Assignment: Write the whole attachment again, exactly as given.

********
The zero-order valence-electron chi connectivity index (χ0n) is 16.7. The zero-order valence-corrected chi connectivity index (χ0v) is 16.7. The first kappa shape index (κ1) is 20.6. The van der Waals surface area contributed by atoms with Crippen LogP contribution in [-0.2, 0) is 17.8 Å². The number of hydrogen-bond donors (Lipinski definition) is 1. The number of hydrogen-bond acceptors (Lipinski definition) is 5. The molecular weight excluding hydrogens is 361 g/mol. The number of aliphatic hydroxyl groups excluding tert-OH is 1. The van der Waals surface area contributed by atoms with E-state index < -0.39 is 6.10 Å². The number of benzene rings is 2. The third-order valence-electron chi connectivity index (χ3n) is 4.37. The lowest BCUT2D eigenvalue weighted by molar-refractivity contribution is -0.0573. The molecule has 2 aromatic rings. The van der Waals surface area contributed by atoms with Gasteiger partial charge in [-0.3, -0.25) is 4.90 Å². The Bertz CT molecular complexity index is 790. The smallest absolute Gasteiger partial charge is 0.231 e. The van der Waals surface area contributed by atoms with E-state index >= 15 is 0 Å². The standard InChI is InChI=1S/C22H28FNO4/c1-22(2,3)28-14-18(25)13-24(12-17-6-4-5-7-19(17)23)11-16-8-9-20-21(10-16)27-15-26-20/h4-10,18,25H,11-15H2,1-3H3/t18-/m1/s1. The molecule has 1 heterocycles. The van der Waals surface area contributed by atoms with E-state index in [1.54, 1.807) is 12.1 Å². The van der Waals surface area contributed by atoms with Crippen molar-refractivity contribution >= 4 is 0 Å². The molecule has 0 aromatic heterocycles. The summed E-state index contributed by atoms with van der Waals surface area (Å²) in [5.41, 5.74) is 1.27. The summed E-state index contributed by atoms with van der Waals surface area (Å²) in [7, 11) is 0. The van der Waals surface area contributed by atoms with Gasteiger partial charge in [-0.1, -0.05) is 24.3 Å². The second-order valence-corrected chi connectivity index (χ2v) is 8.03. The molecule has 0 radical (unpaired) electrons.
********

The zero-order valence-electron chi connectivity index (χ0n) is 16.7. The zero-order valence-corrected chi connectivity index (χ0v) is 16.7. The first kappa shape index (κ1) is 20.6. The van der Waals surface area contributed by atoms with Crippen LogP contribution in [-0.2, 0) is 17.8 Å². The number of hydrogen-bond donors (Lipinski definition) is 1. The number of hydrogen-bond acceptors (Lipinski definition) is 5. The molecular weight excluding hydrogens is 361 g/mol. The number of aliphatic hydroxyl groups excluding tert-OH is 1. The van der Waals surface area contributed by atoms with E-state index < -0.39 is 6.10 Å². The number of benzene rings is 2. The third-order valence-electron chi connectivity index (χ3n) is 4.37. The lowest BCUT2D eigenvalue weighted by molar-refractivity contribution is -0.0573. The molecule has 2 aromatic rings. The van der Waals surface area contributed by atoms with Gasteiger partial charge in [-0.3, -0.25) is 4.90 Å². The Bertz CT molecular complexity index is 790. The smallest absolute Gasteiger partial charge is 0.231 e. The van der Waals surface area contributed by atoms with E-state index >= 15 is 0 Å². The standard InChI is InChI=1S/C22H28FNO4/c1-22(2,3)28-14-18(25)13-24(12-17-6-4-5-7-19(17)23)11-16-8-9-20-21(10-16)27-15-26-20/h4-10,18,25H,11-15H2,1-3H3/t18-/m1/s1. The molecule has 1 heterocycles. The van der Waals surface area contributed by atoms with E-state index in [1.54, 1.807) is 12.1 Å². The van der Waals surface area contributed by atoms with Crippen molar-refractivity contribution >= 4 is 0 Å². The molecule has 0 aromatic heterocycles. The summed E-state index contributed by atoms with van der Waals surface area (Å²) in [5.41, 5.74) is 1.27. The summed E-state index contributed by atoms with van der Waals surface area (Å²) in [7, 11) is 0. The van der Waals surface area contributed by atoms with Gasteiger partial charge in [-0.1, -0.05) is 24.3 Å². The second-order valence-corrected chi connectivity index (χ2v) is 8.03. The molecule has 0 radical (unpaired) electrons.